Road safety groups and first responders say that remaining alert and wearing safety belts are the best things that drivers can do to reduce their chances of being killed or seriously injured in a crash. Unfortunately, research from the Insurance Institute for Highway Safety reveals that many motorists fail to properly restrain themselves when driving around town or running errands. Local roads become especially dangerous in the late afternoon and early evening hours when impatient commuters are heading home.

Driving in the fall

Some motorists from Connecticut may wish to learn more about how they can keep themselves a little safer in fall weather conditions. The beauties of fall can often hide some unpleasant dangers that may require a bit more concentration than some might be accustomed to. Understanding these difficulties ahead of time can be a vital part of preventing hazardous situations and staying secure on the roadway.

This season brings with it a number of changing environmental conditions that one should watch out for. According to the National Highway Traffic Safety Administration, sun glare can be an especially prominent hazard in the fall season. Though drivers might seldom think about sun glare, it can sometimes create potentially blinding conditions on the roads. Similarly, the presence of increased wildlife activity during this time of year is also an important reason for caution.

2 people face drug charges following traffic stop

In Connecticut, a 23-year-old man and 26-year-old woman are facing drug-related charges following a motor vehicle stop on September 1. News sources indicate that the incident took place in Plainfield in the vicinity of Gallup Road and Norwich Road during the evening hours. The charged individuals have now been released on bond. Authorities say that they are scheduled to appear before a Danielson Superior Court judge on Sept. 28.

Both individuals will answer to charges of possession of drug paraphernalia and possession of narcotics. The man will also answer to charges of possession of narcotics with intent to sell and failure to grant the right of way at an intersection.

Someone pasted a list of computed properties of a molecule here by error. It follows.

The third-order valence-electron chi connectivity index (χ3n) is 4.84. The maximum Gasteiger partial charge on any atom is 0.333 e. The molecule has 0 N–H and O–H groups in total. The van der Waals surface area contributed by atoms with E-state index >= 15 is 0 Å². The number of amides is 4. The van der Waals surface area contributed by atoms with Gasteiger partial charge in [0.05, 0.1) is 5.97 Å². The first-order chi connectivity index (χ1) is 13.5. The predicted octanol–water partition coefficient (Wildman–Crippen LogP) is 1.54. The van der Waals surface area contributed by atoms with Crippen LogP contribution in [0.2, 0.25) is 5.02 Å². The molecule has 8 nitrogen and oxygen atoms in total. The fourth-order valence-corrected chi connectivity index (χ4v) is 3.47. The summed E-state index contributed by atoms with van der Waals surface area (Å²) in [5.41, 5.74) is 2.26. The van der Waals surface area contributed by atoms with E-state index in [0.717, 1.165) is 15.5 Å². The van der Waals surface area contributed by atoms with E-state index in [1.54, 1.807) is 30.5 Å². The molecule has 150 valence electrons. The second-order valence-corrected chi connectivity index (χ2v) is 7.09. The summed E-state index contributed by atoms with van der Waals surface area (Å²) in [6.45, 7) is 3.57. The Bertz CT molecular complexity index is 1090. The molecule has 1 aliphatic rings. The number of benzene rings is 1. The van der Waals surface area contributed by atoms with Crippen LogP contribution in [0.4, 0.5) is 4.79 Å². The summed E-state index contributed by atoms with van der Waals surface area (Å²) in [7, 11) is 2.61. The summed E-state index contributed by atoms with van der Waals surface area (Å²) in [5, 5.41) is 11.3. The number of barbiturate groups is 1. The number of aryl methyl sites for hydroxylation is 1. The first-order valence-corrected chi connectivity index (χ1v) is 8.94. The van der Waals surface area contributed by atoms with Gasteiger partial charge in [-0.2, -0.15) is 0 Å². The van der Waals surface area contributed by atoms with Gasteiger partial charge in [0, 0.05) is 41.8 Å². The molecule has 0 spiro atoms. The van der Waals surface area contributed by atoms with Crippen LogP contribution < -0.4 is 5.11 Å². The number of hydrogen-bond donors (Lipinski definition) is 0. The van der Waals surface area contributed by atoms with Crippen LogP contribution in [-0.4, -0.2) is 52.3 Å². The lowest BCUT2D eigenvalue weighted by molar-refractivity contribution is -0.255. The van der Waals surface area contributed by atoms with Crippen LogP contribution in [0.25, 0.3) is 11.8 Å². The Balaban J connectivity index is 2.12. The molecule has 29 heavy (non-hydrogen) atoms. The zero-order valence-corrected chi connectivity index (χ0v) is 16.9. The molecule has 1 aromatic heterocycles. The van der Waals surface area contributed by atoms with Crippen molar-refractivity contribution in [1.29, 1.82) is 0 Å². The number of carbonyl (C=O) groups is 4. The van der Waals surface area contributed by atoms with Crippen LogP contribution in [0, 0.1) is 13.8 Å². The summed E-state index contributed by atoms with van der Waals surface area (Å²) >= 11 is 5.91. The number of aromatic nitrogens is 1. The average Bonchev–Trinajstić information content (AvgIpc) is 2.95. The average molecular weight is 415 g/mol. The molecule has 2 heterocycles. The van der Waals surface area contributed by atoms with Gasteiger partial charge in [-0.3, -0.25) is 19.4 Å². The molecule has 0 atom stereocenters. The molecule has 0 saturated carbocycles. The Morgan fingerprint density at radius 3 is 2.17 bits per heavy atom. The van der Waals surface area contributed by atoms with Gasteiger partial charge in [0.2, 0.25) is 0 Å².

A case against wheel spikes

Wheel spikes are getting the attention of trucking companies as well as some governments. Many trucking companies are banning them because some other motorists view them as a sign of an aggressive truck driver. The companies want to promote images of drivers who operate their vehicles in reasonable and safe ways on Connecticut roads.

Hawaii passed legislation with the goal of eliminating dangerous wheels such as wheels that have wheel spikes. The statute prohibits any cap, wheel cover, or wheel decoration that extends at least four inches beyond the portion of the wheel rim that extends away from the vehicle.

How technology is helping to prevent car accidents

Connecticut residents are likely aware that collision avoidance systems are becoming more common in everyday life. A new report suggests that they are preventing injuries and saving a significant number of lives.

These systems were found to drastically reduce the number of accidents taking place on the road. The study highlighted the injuries and accidents that would be prevented if all cars had this technology. It also found that many drivers may be turning the features off, possibly because some of the systems beep instead of vibrate, and it is believed this may be more annoying to the driver.

Police officer injured in Connecticut SUV crash

A Bloomfield police officer was injured in a two-car accident on the morning of Aug. 10. The accident occurred on Tunxis Avenue, which is also called Route 189.

According to authorities, a police SUV collided with a Toyota Highlander SUV, causing the police SUV to veer off the road, smash into a utility pole and flip onto its side. The Toyota also left the road and sustained damage to its driver-side doors. The police officer was transported to St. Francis Hospital and Medical Center near Hartford. He was treated for minor injuries caused by the air bag and shattered glass. The driver of the Toyota, a 40-year-old Bloomfield woman, and her two children did not appear to be injured in the accident. However, they were transported to Hartford Hospital and Connecticut Children's Medical Center as a precautionary measure.